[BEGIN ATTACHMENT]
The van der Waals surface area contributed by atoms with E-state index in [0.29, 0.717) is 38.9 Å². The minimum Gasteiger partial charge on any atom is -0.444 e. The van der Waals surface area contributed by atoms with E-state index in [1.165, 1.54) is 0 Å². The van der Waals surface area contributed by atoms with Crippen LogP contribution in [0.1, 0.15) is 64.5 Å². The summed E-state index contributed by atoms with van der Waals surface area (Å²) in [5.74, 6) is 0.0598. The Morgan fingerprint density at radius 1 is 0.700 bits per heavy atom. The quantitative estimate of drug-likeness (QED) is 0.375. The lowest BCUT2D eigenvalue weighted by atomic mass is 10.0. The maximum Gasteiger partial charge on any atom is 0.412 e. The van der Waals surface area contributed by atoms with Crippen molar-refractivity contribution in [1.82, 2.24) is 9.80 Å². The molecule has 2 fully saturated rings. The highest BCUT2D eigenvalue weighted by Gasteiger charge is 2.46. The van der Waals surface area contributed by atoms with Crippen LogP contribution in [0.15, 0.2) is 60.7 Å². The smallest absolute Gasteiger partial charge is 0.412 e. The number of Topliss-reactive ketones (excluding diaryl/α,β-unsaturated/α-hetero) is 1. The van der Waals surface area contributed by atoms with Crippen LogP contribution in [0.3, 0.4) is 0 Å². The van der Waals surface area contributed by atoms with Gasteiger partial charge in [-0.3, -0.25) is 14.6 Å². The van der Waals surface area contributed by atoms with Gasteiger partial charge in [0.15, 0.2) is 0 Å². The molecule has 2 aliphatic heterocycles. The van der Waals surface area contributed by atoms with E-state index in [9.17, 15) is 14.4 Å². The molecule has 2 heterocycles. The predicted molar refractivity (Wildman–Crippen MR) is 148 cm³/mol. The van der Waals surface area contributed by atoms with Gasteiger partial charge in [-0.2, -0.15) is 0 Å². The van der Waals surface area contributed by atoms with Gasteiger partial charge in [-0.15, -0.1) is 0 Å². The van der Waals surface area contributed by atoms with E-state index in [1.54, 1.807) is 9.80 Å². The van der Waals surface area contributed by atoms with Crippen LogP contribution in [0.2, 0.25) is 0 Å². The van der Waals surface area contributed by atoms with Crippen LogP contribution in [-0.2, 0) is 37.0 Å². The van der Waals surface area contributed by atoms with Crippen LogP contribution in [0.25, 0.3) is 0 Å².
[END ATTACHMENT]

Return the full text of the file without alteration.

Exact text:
The van der Waals surface area contributed by atoms with E-state index in [0.29, 0.717) is 38.9 Å². The minimum Gasteiger partial charge on any atom is -0.444 e. The van der Waals surface area contributed by atoms with E-state index in [1.165, 1.54) is 0 Å². The van der Waals surface area contributed by atoms with Crippen LogP contribution in [0.1, 0.15) is 64.5 Å². The summed E-state index contributed by atoms with van der Waals surface area (Å²) in [5.74, 6) is 0.0598. The Morgan fingerprint density at radius 1 is 0.700 bits per heavy atom. The quantitative estimate of drug-likeness (QED) is 0.375. The lowest BCUT2D eigenvalue weighted by atomic mass is 10.0. The maximum Gasteiger partial charge on any atom is 0.412 e. The van der Waals surface area contributed by atoms with Crippen molar-refractivity contribution in [1.82, 2.24) is 9.80 Å². The molecule has 2 fully saturated rings. The highest BCUT2D eigenvalue weighted by Gasteiger charge is 2.46. The van der Waals surface area contributed by atoms with Crippen LogP contribution in [0.15, 0.2) is 60.7 Å². The smallest absolute Gasteiger partial charge is 0.412 e. The number of Topliss-reactive ketones (excluding diaryl/α,β-unsaturated/α-hetero) is 1. The van der Waals surface area contributed by atoms with Crippen LogP contribution in [0.3, 0.4) is 0 Å². The van der Waals surface area contributed by atoms with Gasteiger partial charge in [-0.3, -0.25) is 14.6 Å². The van der Waals surface area contributed by atoms with Gasteiger partial charge in [0.15, 0.2) is 0 Å². The molecule has 2 aliphatic heterocycles. The van der Waals surface area contributed by atoms with E-state index in [9.17, 15) is 14.4 Å². The molecule has 2 heterocycles. The predicted molar refractivity (Wildman–Crippen MR) is 148 cm³/mol. The van der Waals surface area contributed by atoms with Gasteiger partial charge in [-0.2, -0.15) is 0 Å². The van der Waals surface area contributed by atoms with Gasteiger partial charge in [-0.15, -0.1) is 0 Å². The van der Waals surface area contributed by atoms with E-state index in [1.54, 1.807) is 9.80 Å². The van der Waals surface area contributed by atoms with Crippen LogP contribution in [0.2, 0.25) is 0 Å². The van der Waals surface area contributed by atoms with Crippen LogP contribution in [-0.2, 0) is 37.0 Å². The van der Waals surface area contributed by atoms with Crippen LogP contribution in [0.25, 0.3) is 0 Å².